You could have poor eyesight because you didn't spend enough time outdoors as a child. That's the conclusion of a series of studies on myopia published in Optometry and Vision Science originally presented last year at the 12th International Myopia conference.

Myopia or commonly known as short-sightedness is getting increasingly common; around the world there are 1.6 billion people with myopia and this is expected to rise to 2.5 billion by 2020 according to the Institute of Eye Research (IER) Annual Report 2006-7.

The global jump in myopia cases is thought to be result of more and more children growing up in environments where they don't see objects far away, and the eye doesn't learn to focus on distant objects as it develops.

It's most common in apartment-dwelling societies where children watch TV and play computer games rather than playing outdoors. In Asian cities like Tokyo, Singapore and Hong Kong, between 30 and 50 per cent of 12-year-old children have some degree of short-sightedness. In the USA, 20 per cent of kids this age are myopic.

The problem isn't as bad in Australia - only about 2 per cent of four-year-olds and 15 per cent of 12-year-olds are myopic. But by the age of 20 this rises to about 30 per cent.

What causes myopia is a bit of a mystery, it's thought to be partly an inherited genetic trait (with several different possible genes involved). Hence, children with short-sighted parents are more likely to be short-sighted themselves.

But an individual's environment also determines whether a person will develop myopia, though we don't really understood how. One theory is that too much indoor close up viewing causes the eyeballs to fail to develop correctly - the length, or axis, of the eyeball is too short to be able to focus correctly on more distant objects.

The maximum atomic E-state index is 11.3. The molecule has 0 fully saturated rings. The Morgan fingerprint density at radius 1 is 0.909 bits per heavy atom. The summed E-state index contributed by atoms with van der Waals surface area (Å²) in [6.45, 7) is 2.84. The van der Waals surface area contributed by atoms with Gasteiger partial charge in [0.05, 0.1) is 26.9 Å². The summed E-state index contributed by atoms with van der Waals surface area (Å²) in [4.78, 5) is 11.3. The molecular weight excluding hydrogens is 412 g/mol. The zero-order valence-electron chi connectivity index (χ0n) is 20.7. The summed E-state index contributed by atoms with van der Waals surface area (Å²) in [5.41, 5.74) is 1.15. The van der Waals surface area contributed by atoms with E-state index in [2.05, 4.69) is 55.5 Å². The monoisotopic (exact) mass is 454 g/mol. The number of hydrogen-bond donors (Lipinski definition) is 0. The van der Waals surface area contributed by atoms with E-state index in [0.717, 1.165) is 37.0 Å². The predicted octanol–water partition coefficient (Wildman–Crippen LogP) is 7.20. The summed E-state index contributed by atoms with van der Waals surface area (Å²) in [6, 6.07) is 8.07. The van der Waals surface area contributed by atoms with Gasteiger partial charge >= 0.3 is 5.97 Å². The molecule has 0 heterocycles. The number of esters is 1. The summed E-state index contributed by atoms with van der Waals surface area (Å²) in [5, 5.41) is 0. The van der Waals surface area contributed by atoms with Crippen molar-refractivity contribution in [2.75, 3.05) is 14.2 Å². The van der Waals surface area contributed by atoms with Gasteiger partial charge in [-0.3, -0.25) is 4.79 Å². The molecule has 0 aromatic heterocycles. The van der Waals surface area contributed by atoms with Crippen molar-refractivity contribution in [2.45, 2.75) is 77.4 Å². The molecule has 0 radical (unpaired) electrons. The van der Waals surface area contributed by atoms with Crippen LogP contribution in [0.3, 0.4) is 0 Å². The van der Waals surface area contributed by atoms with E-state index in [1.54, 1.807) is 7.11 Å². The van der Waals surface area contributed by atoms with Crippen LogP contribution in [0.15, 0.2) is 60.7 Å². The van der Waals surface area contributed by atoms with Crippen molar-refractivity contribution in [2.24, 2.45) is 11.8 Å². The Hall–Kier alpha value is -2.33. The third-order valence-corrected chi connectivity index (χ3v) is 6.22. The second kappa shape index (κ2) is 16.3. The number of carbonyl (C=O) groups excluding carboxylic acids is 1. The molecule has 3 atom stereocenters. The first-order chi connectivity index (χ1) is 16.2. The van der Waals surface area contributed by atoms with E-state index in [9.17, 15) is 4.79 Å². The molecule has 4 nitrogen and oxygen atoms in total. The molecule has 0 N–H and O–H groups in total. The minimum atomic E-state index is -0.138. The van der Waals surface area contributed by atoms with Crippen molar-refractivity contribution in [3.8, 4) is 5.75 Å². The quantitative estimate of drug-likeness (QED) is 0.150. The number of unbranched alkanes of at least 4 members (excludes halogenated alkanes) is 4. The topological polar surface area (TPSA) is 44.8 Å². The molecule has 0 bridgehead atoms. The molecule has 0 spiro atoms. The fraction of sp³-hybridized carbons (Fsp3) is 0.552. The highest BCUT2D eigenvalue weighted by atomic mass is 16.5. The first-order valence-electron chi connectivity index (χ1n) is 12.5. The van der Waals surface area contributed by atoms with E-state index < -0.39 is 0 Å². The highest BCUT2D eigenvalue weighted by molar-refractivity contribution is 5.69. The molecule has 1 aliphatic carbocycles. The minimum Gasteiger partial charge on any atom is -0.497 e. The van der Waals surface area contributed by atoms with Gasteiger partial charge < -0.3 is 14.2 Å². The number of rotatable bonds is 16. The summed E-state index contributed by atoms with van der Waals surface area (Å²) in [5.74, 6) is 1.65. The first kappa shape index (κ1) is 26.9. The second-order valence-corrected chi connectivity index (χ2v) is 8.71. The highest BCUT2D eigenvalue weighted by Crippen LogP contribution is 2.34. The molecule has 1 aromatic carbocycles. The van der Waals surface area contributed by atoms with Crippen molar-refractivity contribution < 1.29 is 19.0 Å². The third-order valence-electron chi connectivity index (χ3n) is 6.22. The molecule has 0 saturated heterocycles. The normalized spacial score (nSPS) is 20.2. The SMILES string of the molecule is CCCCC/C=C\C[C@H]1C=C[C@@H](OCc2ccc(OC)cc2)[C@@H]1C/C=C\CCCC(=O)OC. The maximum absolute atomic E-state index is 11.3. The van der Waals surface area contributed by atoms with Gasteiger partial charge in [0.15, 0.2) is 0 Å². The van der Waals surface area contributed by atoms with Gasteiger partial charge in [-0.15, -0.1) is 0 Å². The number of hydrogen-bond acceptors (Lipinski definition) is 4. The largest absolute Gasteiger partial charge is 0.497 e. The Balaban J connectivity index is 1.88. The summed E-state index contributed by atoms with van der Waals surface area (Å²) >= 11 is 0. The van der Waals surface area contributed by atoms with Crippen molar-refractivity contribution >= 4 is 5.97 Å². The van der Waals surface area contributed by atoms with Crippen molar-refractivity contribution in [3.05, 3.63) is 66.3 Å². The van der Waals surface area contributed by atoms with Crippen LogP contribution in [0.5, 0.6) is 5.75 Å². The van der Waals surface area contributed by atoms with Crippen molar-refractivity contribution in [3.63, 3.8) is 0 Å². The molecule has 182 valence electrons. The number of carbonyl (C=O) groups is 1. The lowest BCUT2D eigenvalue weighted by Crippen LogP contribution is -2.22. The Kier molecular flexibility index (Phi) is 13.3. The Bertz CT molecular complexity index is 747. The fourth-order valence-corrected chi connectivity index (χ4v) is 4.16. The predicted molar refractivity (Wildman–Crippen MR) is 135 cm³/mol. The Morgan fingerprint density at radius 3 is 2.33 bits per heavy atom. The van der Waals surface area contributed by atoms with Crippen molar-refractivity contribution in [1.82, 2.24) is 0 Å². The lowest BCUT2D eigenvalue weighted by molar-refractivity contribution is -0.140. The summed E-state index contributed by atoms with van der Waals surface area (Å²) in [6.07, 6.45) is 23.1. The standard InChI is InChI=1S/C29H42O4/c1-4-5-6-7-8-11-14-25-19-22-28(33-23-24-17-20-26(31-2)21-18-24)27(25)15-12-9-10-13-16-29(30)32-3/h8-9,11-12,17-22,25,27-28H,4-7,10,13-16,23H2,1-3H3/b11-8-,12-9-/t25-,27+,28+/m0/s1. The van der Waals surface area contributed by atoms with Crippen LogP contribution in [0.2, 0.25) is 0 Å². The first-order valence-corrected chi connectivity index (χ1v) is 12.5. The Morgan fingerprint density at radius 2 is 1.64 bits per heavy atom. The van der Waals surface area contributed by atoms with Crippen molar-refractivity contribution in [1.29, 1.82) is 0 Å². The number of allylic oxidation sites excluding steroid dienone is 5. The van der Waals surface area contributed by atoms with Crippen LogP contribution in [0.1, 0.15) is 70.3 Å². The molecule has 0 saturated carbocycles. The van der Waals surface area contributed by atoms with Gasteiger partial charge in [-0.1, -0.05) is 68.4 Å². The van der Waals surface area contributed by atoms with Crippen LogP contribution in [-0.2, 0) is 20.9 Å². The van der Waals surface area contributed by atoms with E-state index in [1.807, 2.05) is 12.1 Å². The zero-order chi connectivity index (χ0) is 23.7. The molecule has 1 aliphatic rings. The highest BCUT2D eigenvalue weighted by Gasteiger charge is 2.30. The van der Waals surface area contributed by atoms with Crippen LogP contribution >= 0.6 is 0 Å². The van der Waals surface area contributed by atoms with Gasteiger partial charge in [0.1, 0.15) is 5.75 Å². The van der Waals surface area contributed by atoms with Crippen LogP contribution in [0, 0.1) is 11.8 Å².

Another theory is that it might be due to a lack of light, which retards the development of the eye in kids who spend too much time indoors.

Whatever the developmental failure is, it tends to affect the eyes in other ways too. Myopia doubles the risk of glaucoma and retinal detachment, two common causes of vision loss in older age groups.

Preventing myopia

Myopia can easily be corrected in children and adults with spectacles, contact lenses or laser surgery.

But it's much better to prevent it altogether so there are fewer treatment costs, better school performance and less chance of eye disease later on in life . This means using the eyes the ways they were intended - visualising not just objects close up but at longer distances - will allow the eye to develop the way it should in childhood.

According to one study, the Sydney Myopia Study, the risk of developing myopia is great - about 60 per cent- in children who get five hours or less per week of outdoor activity. But if they do more 14 hours or more a week - two hours or more a day - the risk drops to 20 per cent.

It's being in an outdoors environment that seems to be important, not the type of activity. Studies show that both active and passive outdoor activities have the same protective effect.